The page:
The new City Council members elected in 2008 had a baptism-by-fire initiation to their new job, according to Councilwoman Marti Emerald’s recollection. At her swearing-in ceremony last week after she was re-elected, Emerald said she and the others ” had to cut $200 million from the budget,” during their first week in office in 2008.

Our Lisa Halverstadt re-examined the votes from the time: The Council did OK cuts adding up to more than $200 million — but they were made throughout the course of a year, not packed into that first week. Emerald admitted to VOSD that she misspoke in characterizing the timeline of the cuts.

The Roads Not Yet Traveled By

Having trouble envisioning some of the big transit projects listed in SANDAG’s transportation plan? So is SANDAG. A spokesman told our Andy Keatts that many of the later projects are just ideas at this point, not locked-in projects with specific routes.

‘I Assumed There Were Better Solutions in Place’

“Like many problems in my neighborhood, I assumed there were better solutions in place but not that surprised that once again refugees are left to fend for themselves,” reader Adam McLane wrote of our story this week on City Heights refugees’ fight for more culturally competent health care services, particularly translations during medical procedures.

McLane and others’ voices round out our top comments of the week.

What We Learned This Week

Parsing Homelessness: This week marked our first steps in a deep dive into the issue of homelessness, and whether San Diego can really end it for good, being led by Kelly Bennett.

Many of you provided some thought-provoking questions for Kelly to work with: What are the particular impacts of homelessness in Balboa Park, La Jolla, downtown, the San Diego River? Is it true that other states put their homeless people on a bus with a one-way ticket to San Diego? Whatever happened with the city’s legal agreement not to issue tickets to people sleeping on the streets?

We set about answering a few questions this week involving the scope of the problem. The main count of the county’s homeless population is fraught with complications, including the fluctuating number of volunteers available to take part each year.

#FilnerEverywhere: The only shot you might have at following Bob Filner’s ever-changing whereabouts is by tracking the Twitter hashtag, or this snazzy website, both spawned by his frenetic travels. Thanks to VOSD member and entrepreneur Kelly Abbott, who set up like it was nothing.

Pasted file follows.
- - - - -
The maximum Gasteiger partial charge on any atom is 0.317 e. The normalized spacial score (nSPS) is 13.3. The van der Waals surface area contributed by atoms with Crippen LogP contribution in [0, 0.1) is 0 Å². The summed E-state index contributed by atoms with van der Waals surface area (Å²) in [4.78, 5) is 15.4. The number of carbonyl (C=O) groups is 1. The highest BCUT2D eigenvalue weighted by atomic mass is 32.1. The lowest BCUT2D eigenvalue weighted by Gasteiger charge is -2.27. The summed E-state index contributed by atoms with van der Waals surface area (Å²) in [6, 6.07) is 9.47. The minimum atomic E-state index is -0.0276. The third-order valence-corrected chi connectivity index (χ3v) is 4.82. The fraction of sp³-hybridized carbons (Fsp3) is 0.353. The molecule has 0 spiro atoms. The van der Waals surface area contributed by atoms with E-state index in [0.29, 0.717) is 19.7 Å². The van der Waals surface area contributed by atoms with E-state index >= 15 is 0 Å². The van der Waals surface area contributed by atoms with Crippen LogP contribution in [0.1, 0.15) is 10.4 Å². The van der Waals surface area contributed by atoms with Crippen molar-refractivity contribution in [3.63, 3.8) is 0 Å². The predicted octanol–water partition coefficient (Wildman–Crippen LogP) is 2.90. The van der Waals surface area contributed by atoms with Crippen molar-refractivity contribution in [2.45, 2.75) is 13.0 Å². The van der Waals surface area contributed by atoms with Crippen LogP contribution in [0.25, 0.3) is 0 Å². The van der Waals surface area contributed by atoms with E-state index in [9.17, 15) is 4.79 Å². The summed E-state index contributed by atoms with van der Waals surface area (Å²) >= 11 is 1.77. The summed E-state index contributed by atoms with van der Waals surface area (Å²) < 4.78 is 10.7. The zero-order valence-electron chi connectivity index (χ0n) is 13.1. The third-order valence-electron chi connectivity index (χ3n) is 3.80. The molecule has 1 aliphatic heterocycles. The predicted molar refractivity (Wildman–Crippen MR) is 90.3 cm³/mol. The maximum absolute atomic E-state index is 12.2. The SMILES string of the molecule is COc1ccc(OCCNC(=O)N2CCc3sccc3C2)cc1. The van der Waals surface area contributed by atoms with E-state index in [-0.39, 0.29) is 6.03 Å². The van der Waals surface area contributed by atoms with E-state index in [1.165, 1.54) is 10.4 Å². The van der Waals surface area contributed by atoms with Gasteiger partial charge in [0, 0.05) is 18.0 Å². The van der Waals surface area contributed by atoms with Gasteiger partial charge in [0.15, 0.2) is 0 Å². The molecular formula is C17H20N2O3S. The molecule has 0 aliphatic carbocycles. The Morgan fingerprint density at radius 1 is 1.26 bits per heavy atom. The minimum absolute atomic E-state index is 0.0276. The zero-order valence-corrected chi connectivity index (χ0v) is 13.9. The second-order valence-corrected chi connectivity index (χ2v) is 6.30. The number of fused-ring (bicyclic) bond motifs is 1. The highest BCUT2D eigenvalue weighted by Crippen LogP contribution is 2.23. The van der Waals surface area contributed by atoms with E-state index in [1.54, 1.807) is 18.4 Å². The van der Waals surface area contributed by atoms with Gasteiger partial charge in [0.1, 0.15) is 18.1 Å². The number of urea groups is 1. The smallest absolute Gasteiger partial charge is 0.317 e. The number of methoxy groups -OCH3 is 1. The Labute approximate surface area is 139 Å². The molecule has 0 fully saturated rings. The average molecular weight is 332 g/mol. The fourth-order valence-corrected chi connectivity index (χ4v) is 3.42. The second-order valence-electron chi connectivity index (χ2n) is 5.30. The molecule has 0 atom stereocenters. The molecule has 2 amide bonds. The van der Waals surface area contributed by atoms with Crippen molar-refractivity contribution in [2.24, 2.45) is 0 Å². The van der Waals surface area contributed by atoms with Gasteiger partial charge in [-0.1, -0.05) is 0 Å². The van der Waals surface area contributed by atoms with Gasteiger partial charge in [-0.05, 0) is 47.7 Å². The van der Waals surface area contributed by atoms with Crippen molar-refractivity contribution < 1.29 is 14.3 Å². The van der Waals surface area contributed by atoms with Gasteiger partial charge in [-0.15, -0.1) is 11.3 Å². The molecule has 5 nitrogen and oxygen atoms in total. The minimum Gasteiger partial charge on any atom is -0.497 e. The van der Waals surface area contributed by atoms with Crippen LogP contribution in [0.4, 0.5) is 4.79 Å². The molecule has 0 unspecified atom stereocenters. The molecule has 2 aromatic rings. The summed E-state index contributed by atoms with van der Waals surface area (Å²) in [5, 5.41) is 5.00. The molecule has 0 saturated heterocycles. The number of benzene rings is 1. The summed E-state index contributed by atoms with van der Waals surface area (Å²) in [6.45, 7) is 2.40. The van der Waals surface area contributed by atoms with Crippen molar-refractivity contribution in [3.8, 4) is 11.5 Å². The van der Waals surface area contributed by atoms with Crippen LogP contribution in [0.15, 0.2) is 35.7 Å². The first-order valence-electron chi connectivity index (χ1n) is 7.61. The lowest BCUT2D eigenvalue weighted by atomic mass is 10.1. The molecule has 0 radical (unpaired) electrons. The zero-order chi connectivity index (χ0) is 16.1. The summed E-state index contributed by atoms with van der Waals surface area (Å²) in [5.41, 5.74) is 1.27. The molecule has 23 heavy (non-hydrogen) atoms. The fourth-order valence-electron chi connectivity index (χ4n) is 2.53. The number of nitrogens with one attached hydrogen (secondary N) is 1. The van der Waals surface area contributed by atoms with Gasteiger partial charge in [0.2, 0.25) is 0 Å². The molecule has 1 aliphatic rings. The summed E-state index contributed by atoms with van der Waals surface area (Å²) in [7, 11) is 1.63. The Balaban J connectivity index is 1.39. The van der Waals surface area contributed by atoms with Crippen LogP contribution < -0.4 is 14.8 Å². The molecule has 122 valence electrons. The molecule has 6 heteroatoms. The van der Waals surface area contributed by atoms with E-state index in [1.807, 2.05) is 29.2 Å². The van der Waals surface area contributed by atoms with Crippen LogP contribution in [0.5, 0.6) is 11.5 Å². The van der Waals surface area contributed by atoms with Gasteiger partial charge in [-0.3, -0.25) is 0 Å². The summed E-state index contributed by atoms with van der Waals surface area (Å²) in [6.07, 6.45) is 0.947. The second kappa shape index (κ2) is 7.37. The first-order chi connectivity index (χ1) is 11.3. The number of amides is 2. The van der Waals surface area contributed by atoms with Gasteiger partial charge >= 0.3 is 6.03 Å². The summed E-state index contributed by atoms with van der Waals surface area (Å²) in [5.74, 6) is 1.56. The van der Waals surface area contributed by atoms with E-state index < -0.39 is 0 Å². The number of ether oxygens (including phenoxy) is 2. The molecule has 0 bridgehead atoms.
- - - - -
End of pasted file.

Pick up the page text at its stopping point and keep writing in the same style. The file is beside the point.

How Small Is Small? City Councilman Kevin Faulconer said in a U-T San Diego op-ed that small businesses employ “60 percent of the workforce.” Lisa Halverstadt quickly discovered in a Fact Check that figuring out what makes something a “small business” isn’t very cut and dry. Even the group that provided the statistic that Faulconer used wasn’t sure where it came from. Ultimately, we gave Faulconer a barely true verdict for his statement: Without taking into account San Diego’s large public-sector employers, “Firms with fewer than 100 staffers employ 606,317 workers or about 59 percent of the workforce.”

The Curious Case of the Hotel Lease: The Bahia Resort Hotel on Mission Bay will be around for at least several more decades, thanks to a strange new lease agreement our Andy Keatts detailed this week. The lease was rushed through City Hall without going through the normal committee process, just before new Mayor Bob Filner took over. The agreement didn’t have any provisions requiring redevelopment of the property, an element often included on other long-term leases.

Keatts also poked holes in a city official’s explanation for the rushed treatment of the lease. That official said the city moved swiftly to lock in favorable interest rates. That’s looking pretty far down the road. Or, as Keatts explained it: “The city’s explanation is akin to saying you need to secure a college loan rate for your eighth-grade daughter.”

Quick News Hits

• The U-T collected all the major staff changes taking place in City Council offices. (Also, the writer, Christopher Cadelago, has apparently opened a new bureau for the U-T in Sacramento).

• New devices installed on local roads will help planners track how many bicyclists are using them, KPBS reports.

• The University of California is backing away from a controversial logo it offered up for promotional and marketing materials. (LA Times)

• The director of the Scripps Institution for Oceanography is resigning unexpectedly. (U-T San Diego)

Quote of the Week

“Skate se puede!”

— Bob Filner, riffing on the Spanish phrase “Si, se puede” (or “Yes, we can”), in support of an effort to build a skate park in City Heights.

Sara Libby is VOSD’s managing editor. She oversees VOSD’s newsroom and its content. You can reach her at or 619.325.0526.

Disclosure: Voice of San Diego members and supporters may be mentioned or have a stake in the stories we cover. For a complete list of our contributors, click here.

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Sara Libby was VOSD’s managing editor until 2021. She oversaw VOSD’s newsroom and content.

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